Share My Lesson is helping teach about Gender Equality

Share My Lesson now offers a collection of resources that focus on girls’ education and gender equality. The lesson sharing site asked PopEd for resources that underscore the importance of these topics and others relating to the status of women, and we were happy to oblige. As a content provider for Share My Lesson, we highlighted the following three Population Education lesson plans:

A Lesson Plan for the Climate Summit

The Climate Summit (COP21), now underway in Paris, presents a fantastic teachable moment for engaging students on the science, math and social studies behind climate issues. In his news conference today, President Obama referred to climate change as a “generational issue” and your students comprise the generation that will be most affected by the decisions made over the next two weeks.

Celebrating Geography Awareness Week in Oklahoma

Thanks to an invitation from OKAGE (Oklahoma Alliance for Geographic Education), my colleagues and I got to spend a day working with 130 seventh grade geography teachers from around the state who convened at the University of Oklahoma for a World Geography Academy on November 18. In addition to Lindsey Bailey (our Teacher Training Manager) and myself, we also shared the workshop facilitation with one of our star trainers, Dr. Kristy Brugar, Assistant Professor of Social Studies Education at OU.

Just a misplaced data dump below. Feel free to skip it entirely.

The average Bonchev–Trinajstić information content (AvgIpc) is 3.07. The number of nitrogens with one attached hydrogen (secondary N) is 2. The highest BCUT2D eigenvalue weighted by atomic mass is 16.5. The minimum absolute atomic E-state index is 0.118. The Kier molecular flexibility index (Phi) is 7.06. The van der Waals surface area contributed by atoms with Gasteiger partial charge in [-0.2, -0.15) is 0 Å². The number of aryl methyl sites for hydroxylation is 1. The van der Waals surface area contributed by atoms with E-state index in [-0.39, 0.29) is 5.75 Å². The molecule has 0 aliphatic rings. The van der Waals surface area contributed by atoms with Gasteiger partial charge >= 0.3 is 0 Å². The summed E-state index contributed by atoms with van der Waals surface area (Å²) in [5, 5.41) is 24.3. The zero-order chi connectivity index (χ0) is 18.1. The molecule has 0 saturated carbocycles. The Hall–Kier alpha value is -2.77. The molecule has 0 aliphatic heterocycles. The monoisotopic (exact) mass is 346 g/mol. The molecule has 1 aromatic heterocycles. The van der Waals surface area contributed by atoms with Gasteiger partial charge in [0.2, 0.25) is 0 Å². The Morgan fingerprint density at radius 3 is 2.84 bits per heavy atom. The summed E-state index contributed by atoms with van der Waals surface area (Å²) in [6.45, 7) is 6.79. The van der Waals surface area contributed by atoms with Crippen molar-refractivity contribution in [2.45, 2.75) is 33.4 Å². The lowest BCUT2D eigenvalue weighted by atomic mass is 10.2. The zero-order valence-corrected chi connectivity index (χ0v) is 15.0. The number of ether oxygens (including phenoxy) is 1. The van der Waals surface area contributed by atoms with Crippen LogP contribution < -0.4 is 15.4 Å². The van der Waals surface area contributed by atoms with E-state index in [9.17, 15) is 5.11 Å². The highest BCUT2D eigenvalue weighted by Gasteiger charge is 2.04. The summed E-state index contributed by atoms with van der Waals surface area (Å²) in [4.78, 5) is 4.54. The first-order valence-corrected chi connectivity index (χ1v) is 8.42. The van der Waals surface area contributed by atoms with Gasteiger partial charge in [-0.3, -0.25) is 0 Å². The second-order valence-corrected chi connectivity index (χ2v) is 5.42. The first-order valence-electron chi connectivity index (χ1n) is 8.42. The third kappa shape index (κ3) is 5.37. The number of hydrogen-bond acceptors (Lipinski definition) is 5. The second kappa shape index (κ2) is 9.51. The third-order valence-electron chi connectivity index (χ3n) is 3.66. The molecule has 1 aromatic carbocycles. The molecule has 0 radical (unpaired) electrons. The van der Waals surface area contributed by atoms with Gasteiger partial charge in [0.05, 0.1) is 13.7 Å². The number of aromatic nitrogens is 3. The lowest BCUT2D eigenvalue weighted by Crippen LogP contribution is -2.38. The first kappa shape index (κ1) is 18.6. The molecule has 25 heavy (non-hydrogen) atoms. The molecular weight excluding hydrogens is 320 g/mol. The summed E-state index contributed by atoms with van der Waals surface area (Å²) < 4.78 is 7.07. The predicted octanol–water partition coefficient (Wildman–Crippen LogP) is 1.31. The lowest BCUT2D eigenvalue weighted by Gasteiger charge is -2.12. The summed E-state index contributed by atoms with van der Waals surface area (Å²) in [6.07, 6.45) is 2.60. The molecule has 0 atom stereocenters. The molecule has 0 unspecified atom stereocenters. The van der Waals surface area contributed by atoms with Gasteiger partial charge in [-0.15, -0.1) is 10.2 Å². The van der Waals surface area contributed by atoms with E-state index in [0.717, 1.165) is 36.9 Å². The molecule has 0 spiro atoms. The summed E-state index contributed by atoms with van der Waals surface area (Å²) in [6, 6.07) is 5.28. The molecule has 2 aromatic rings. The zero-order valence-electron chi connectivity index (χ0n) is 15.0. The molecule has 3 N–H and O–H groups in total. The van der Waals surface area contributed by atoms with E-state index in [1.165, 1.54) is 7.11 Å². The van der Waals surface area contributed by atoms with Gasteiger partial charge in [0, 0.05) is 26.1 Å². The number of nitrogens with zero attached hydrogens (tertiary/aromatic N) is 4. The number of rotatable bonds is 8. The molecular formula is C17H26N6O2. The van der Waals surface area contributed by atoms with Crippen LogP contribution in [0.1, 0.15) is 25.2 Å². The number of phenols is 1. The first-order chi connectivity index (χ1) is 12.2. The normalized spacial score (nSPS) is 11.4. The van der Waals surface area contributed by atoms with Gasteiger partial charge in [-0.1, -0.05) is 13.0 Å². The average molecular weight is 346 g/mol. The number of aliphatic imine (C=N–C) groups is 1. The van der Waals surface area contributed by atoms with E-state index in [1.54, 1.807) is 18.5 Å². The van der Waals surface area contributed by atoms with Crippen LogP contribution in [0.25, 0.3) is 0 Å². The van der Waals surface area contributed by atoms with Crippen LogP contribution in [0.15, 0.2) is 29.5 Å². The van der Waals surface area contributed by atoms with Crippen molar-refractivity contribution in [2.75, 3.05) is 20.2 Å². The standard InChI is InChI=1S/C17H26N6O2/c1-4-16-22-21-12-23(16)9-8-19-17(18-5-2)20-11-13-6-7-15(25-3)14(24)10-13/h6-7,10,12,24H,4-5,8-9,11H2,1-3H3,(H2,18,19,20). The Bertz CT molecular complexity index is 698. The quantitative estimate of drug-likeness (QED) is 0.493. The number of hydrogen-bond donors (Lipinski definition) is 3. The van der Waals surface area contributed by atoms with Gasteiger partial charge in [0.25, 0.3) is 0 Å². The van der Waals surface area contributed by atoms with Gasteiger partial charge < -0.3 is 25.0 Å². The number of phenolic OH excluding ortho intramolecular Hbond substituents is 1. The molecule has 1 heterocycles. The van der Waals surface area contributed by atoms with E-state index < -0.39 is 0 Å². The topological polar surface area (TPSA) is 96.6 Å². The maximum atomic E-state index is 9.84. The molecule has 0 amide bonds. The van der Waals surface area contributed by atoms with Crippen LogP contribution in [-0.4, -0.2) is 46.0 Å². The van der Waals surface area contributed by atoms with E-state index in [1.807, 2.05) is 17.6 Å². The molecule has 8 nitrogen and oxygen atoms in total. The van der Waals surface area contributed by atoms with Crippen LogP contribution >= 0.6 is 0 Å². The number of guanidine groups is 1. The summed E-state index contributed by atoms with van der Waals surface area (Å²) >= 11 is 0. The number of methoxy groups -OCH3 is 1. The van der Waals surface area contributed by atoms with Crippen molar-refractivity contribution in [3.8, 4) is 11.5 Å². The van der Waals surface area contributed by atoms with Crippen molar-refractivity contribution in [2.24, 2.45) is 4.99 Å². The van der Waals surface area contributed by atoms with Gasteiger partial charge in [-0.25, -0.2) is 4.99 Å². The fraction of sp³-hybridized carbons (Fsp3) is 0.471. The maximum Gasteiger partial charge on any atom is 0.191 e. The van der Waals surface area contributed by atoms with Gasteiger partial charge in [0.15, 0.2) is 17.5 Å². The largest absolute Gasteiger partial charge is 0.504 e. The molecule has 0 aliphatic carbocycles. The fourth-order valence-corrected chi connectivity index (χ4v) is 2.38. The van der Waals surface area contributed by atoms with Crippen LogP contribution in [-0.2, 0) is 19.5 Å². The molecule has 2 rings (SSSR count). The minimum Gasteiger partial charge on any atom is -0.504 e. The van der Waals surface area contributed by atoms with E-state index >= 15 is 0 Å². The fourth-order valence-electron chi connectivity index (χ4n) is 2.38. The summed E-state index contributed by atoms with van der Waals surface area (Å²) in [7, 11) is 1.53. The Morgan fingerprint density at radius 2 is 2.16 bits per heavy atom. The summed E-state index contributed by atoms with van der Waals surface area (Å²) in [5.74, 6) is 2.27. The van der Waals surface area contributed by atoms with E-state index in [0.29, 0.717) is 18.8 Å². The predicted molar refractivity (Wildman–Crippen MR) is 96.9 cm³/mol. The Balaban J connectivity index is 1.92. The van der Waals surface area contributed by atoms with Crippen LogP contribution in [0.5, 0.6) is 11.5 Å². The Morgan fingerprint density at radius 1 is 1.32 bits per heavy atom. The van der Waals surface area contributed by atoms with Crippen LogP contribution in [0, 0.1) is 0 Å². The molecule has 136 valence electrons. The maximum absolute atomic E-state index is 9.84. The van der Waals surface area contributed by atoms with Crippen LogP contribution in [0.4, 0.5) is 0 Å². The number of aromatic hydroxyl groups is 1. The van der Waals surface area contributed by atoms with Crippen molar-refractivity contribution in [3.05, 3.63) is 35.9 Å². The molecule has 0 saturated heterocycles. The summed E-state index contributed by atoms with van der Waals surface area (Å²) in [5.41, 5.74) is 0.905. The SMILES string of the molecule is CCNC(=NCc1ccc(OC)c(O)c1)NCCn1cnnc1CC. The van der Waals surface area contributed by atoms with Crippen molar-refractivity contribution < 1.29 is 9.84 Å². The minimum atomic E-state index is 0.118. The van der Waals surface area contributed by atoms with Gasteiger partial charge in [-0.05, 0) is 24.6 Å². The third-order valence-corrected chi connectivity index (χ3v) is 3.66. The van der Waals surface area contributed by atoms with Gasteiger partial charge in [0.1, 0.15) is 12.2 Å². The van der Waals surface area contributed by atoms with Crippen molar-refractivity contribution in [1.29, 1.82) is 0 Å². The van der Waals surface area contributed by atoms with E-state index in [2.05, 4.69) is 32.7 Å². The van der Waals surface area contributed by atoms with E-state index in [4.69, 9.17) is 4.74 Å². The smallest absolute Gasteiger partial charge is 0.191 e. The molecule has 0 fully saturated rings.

Keystone Pipeline Rejected– A Key Decision Ahead of the Climate Conference

Earlier this month, president Obama rejected construction of the Keystone XL pipeline. Since 2008 when it was proposed, the pipeline has become a politically charged symbol of the conflict between economic growth and environmental progress. Some argued that the pipeline would bring jobs and lower gas prices while others argued that it would significantly increase emissions and exacerbate climate change.

Beyond 400 ppm – A New Reality for a Warming Planet

There was bleak, though not unexpected, news coming out of the World Meteorological Organization yesterday. Average levels of carbon dioxide in the atmosphere had reached 400 parts per million (ppm) in the early months of 2015, a rise of 43 percent over pre-Industrial levels (when we were at 278 ppm). While the atmospheric concentration ebbs and flows with the seasons, WMO officials say the planetary average is expected to remain above 400 ppm beginning in 2016.

How Climate Change Threatens Global Security

What do climate change and global security have in common? According to U.S. National Security Advisor Susan Rice, everything. When speaking at Stanford University last month, Rice warned that America faces no greater long-term challenge than climate change, calling it an “advancing menace that imperils so many of the other things we hope to achieve.” For Rice, the danger of climate change lies not in its ability to spark the change necessary to create conflict, but in its ability to amplify social, political and environmental tensions.